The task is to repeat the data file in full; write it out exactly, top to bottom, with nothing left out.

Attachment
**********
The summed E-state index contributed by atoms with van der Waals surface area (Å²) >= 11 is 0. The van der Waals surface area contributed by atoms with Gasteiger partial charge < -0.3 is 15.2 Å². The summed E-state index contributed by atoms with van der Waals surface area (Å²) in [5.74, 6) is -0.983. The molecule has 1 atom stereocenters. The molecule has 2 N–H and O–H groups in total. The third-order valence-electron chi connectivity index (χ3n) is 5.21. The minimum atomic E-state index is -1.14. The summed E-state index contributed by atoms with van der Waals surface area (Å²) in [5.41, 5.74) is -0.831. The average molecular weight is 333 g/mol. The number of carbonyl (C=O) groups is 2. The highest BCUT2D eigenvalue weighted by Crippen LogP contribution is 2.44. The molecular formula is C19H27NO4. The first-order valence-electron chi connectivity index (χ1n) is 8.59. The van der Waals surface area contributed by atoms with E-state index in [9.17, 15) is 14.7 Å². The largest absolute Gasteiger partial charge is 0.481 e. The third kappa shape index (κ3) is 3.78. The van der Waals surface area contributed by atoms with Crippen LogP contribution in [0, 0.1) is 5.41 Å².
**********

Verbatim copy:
The summed E-state index contributed by atoms with van der Waals surface area (Å²) >= 11 is 0. The van der Waals surface area contributed by atoms with Gasteiger partial charge < -0.3 is 15.2 Å². The summed E-state index contributed by atoms with van der Waals surface area (Å²) in [5.74, 6) is -0.983. The molecule has 1 atom stereocenters. The molecule has 2 N–H and O–H groups in total. The third-order valence-electron chi connectivity index (χ3n) is 5.21. The minimum atomic E-state index is -1.14. The summed E-state index contributed by atoms with van der Waals surface area (Å²) in [5.41, 5.74) is -0.831. The average molecular weight is 333 g/mol. The number of carbonyl (C=O) groups is 2. The highest BCUT2D eigenvalue weighted by Crippen LogP contribution is 2.44. The molecular formula is C19H27NO4. The first-order valence-electron chi connectivity index (χ1n) is 8.59. The van der Waals surface area contributed by atoms with E-state index in [9.17, 15) is 14.7 Å². The largest absolute Gasteiger partial charge is 0.481 e. The third kappa shape index (κ3) is 3.78. The van der Waals surface area contributed by atoms with Crippen LogP contribution in [0, 0.1) is 5.41 Å².